Tuesday, September 8, 2009

Product Review: The PotLifter

This Labor Day weekend rounded out a seven-day workweek for me, which finally gave me a reason to put the PotLifter to work.

I saw the PotLifter for sale at Cornell Farm back in July. It’s one of those products that makes me wonder why you don’t see more of them around…maybe not for sale, but for use by garden center employees.

When I got home from Portland, I sent the folks at PotLifter an email saying the same thing I said in the previous sentence. I wanted to test it out and they were totally up for it. A week later a Potlifter, via our mail-guy Tim, found its way to my desk.

During a pretty steady Saturday at Gali’s (Garden Center), Chris Murray and I took advantage of some lulls and decided to give the PotLifter a standard road test.

The PotLifter is a pretty straightforward gadget. It requires two people and a good grip. You fit it around a heavy pot. Pull back to cinch it up. Then you lift. Pretty easy and pretty foolproof.

We tried it out on a whiskey barrel outside of the shop. We fit the PotLifter around the barrel and moved it easily. We only moved the barrel for the sake of moving it, and Chris said, we really wouldn’t move a planted up whiskey barrel anyway. That being said, anytime that we’ve ever had to move a (unplanted, full of soil) whiskey barrel, we had to pull out the towmotor and slide the bulky container onto the forks. The PotLifter made it a whole heck of a lot quicker.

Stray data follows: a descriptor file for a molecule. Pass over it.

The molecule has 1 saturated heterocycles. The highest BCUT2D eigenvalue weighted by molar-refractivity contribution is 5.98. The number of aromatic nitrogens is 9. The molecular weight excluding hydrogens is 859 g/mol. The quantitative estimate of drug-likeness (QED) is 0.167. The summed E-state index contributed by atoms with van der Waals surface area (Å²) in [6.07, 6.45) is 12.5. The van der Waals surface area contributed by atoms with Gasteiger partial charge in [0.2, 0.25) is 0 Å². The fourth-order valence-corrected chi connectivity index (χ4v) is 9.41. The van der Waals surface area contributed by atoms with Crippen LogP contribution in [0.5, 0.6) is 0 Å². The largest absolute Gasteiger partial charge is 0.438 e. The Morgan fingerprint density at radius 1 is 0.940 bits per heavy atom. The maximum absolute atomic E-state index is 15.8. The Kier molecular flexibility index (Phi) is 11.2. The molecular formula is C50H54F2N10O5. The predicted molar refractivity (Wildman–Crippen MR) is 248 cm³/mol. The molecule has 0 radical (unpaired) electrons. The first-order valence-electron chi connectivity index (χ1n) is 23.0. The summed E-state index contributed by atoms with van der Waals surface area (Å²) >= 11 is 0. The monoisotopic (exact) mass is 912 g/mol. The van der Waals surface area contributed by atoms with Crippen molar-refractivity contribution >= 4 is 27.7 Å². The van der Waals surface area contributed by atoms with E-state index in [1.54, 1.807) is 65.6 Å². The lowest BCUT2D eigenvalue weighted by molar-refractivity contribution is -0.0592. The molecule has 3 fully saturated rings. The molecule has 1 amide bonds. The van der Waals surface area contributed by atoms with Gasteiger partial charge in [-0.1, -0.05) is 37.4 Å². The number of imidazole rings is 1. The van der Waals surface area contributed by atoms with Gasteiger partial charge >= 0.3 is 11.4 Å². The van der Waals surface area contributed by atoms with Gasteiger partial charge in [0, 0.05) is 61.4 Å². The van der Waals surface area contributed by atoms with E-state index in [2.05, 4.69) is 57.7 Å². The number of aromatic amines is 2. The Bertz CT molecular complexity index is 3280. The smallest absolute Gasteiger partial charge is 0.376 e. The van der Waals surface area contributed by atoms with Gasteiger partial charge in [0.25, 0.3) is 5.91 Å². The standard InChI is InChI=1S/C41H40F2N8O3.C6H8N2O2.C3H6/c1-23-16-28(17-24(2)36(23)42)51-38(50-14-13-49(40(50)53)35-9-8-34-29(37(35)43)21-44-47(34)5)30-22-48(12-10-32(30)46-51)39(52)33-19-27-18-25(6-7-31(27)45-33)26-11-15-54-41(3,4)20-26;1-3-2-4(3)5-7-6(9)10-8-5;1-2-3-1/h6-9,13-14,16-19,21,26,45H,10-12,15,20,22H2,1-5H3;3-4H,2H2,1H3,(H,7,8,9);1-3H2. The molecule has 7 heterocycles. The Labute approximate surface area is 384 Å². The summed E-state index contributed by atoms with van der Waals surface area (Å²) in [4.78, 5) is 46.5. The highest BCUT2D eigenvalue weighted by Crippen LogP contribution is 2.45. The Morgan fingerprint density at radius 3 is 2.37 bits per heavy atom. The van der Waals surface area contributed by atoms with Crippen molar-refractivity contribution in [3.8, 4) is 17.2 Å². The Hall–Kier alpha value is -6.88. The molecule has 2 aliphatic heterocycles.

It even works with oddly shaped pieces. This bench leg actually weighs an awkward 150lbs. I turn 27 on Thursday and I'm finally realizing the importance of having a fully functioning back and I think the PotLifter shares the same sentiment. I'm not sure it would find its way into the everyday work routine at your garden center, but it definitely has its place when it comes time to move the big (heavy) stuff.

Tuesday, September 1, 2009

Consumers Dig Private Label

It wasn't that long ago that private label translated into generic and a lesser product. But that perception has been changing.

A June survey from GfK Custom Research North America showed 57 percent of shoppers frequently purchased store-brand products. Only 2 percent said they never purchase store-brand products.

That's heartening to hear, especially in light of many garden retailer's efforts to use their own brand on products such as plants, soils, amendments, pest controls and even gifts.